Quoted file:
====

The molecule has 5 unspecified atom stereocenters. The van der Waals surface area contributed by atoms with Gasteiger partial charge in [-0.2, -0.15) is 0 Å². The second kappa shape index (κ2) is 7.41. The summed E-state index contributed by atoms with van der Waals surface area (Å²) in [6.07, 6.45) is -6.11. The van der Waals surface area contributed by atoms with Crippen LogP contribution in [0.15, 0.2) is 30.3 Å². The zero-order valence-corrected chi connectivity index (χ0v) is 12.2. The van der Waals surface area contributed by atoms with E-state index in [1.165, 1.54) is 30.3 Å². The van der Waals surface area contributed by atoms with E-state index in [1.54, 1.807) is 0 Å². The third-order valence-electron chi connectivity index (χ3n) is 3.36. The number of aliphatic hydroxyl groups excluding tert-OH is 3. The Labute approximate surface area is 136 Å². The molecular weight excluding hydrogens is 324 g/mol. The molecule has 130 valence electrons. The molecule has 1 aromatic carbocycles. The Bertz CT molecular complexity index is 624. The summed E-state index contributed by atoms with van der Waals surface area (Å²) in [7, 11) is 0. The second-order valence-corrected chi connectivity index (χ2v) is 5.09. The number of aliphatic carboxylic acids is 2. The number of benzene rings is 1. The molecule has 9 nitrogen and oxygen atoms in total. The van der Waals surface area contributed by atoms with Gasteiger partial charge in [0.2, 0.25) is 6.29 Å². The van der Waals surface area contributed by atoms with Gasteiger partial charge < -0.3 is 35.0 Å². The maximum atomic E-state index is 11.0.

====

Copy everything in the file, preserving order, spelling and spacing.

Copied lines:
The molecule has 5 unspecified atom stereocenters. The van der Waals surface area contributed by atoms with Gasteiger partial charge in [-0.2, -0.15) is 0 Å². The second kappa shape index (κ2) is 7.41. The summed E-state index contributed by atoms with van der Waals surface area (Å²) in [6.07, 6.45) is -6.11. The van der Waals surface area contributed by atoms with Crippen LogP contribution in [0.15, 0.2) is 30.3 Å². The zero-order valence-corrected chi connectivity index (χ0v) is 12.2. The van der Waals surface area contributed by atoms with E-state index in [1.165, 1.54) is 30.3 Å². The van der Waals surface area contributed by atoms with E-state index in [1.54, 1.807) is 0 Å². The third-order valence-electron chi connectivity index (χ3n) is 3.36. The number of aliphatic hydroxyl groups excluding tert-OH is 3. The Labute approximate surface area is 136 Å². The molecular weight excluding hydrogens is 324 g/mol. The molecule has 130 valence electrons. The molecule has 1 aromatic carbocycles. The Bertz CT molecular complexity index is 624. The summed E-state index contributed by atoms with van der Waals surface area (Å²) in [7, 11) is 0. The second-order valence-corrected chi connectivity index (χ2v) is 5.09. The number of aliphatic carboxylic acids is 2. The number of benzene rings is 1. The molecule has 9 nitrogen and oxygen atoms in total. The van der Waals surface area contributed by atoms with Gasteiger partial charge in [0.2, 0.25) is 6.29 Å². The van der Waals surface area contributed by atoms with Gasteiger partial charge < -0.3 is 35.0 Å². The maximum atomic E-state index is 11.0.